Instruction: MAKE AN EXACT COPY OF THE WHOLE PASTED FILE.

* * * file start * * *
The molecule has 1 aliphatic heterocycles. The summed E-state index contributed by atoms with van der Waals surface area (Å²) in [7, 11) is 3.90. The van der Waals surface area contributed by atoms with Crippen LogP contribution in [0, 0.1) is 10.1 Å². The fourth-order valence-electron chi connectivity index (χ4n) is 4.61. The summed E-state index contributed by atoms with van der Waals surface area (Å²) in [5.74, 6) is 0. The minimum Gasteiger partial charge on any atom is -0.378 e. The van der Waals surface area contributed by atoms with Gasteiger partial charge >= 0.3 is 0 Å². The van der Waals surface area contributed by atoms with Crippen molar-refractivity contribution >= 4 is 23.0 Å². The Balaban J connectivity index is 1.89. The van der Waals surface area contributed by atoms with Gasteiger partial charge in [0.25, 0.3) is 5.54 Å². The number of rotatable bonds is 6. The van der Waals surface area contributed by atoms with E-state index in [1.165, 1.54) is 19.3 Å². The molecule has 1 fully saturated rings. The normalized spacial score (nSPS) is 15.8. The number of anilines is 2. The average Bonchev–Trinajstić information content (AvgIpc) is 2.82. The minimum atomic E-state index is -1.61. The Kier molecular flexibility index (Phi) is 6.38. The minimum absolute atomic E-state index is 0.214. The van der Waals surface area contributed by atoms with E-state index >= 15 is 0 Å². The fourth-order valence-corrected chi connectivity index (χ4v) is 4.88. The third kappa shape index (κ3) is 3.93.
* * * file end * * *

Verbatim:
The molecule has 1 aliphatic heterocycles. The summed E-state index contributed by atoms with van der Waals surface area (Å²) in [7, 11) is 3.90. The van der Waals surface area contributed by atoms with Crippen LogP contribution in [0, 0.1) is 10.1 Å². The fourth-order valence-electron chi connectivity index (χ4n) is 4.61. The summed E-state index contributed by atoms with van der Waals surface area (Å²) in [5.74, 6) is 0. The minimum Gasteiger partial charge on any atom is -0.378 e. The van der Waals surface area contributed by atoms with Gasteiger partial charge >= 0.3 is 0 Å². The van der Waals surface area contributed by atoms with Crippen molar-refractivity contribution >= 4 is 23.0 Å². The Balaban J connectivity index is 1.89. The van der Waals surface area contributed by atoms with Gasteiger partial charge in [0.25, 0.3) is 5.54 Å². The number of rotatable bonds is 6. The van der Waals surface area contributed by atoms with E-state index in [1.165, 1.54) is 19.3 Å². The molecule has 1 fully saturated rings. The normalized spacial score (nSPS) is 15.8. The number of anilines is 2. The average Bonchev–Trinajstić information content (AvgIpc) is 2.82. The minimum atomic E-state index is -1.61. The Kier molecular flexibility index (Phi) is 6.38. The minimum absolute atomic E-state index is 0.214. The van der Waals surface area contributed by atoms with E-state index >= 15 is 0 Å². The fourth-order valence-corrected chi connectivity index (χ4v) is 4.88. The third kappa shape index (κ3) is 3.93.